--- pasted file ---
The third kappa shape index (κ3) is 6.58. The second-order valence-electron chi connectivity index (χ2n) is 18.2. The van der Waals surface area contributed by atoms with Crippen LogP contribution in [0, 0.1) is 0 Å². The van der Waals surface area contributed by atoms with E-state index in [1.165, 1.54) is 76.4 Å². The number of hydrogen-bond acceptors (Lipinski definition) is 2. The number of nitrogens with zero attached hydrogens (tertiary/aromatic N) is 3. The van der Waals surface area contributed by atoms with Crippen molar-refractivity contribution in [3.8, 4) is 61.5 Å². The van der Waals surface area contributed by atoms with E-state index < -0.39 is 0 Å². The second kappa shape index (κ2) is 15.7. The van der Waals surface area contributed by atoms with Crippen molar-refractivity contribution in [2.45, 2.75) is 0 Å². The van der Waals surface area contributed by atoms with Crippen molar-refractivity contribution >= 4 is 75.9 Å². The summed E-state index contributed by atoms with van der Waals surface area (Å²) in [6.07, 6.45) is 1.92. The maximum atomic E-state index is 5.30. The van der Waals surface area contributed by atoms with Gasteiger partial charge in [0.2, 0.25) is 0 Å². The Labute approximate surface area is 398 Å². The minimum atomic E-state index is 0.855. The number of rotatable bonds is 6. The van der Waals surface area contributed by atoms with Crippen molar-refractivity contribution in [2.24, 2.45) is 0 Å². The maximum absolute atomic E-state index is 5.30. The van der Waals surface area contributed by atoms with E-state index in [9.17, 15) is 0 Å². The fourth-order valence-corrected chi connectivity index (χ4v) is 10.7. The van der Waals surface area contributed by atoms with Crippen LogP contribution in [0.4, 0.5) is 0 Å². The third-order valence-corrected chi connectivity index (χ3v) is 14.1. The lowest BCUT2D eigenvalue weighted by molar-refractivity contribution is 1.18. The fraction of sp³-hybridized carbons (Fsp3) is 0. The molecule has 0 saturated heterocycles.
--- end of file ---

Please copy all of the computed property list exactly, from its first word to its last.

The third kappa shape index (κ3) is 6.58. The second-order valence-electron chi connectivity index (χ2n) is 18.2. The van der Waals surface area contributed by atoms with Crippen LogP contribution in [0, 0.1) is 0 Å². The van der Waals surface area contributed by atoms with E-state index in [1.165, 1.54) is 76.4 Å². The number of hydrogen-bond acceptors (Lipinski definition) is 2. The number of nitrogens with zero attached hydrogens (tertiary/aromatic N) is 3. The van der Waals surface area contributed by atoms with Crippen molar-refractivity contribution in [3.8, 4) is 61.5 Å². The van der Waals surface area contributed by atoms with E-state index < -0.39 is 0 Å². The second kappa shape index (κ2) is 15.7. The van der Waals surface area contributed by atoms with Crippen molar-refractivity contribution in [2.45, 2.75) is 0 Å². The van der Waals surface area contributed by atoms with Crippen molar-refractivity contribution >= 4 is 75.9 Å². The summed E-state index contributed by atoms with van der Waals surface area (Å²) in [6.07, 6.45) is 1.92. The maximum atomic E-state index is 5.30. The van der Waals surface area contributed by atoms with Gasteiger partial charge in [0.2, 0.25) is 0 Å². The Labute approximate surface area is 398 Å². The minimum atomic E-state index is 0.855. The number of rotatable bonds is 6. The van der Waals surface area contributed by atoms with Crippen molar-refractivity contribution in [2.24, 2.45) is 0 Å². The maximum absolute atomic E-state index is 5.30. The van der Waals surface area contributed by atoms with E-state index in [9.17, 15) is 0 Å². The fourth-order valence-corrected chi connectivity index (χ4v) is 10.7. The van der Waals surface area contributed by atoms with Crippen LogP contribution in [0.4, 0.5) is 0 Å². The third-order valence-corrected chi connectivity index (χ3v) is 14.1. The lowest BCUT2D eigenvalue weighted by molar-refractivity contribution is 1.18. The fraction of sp³-hybridized carbons (Fsp3) is 0. The molecule has 0 saturated heterocycles.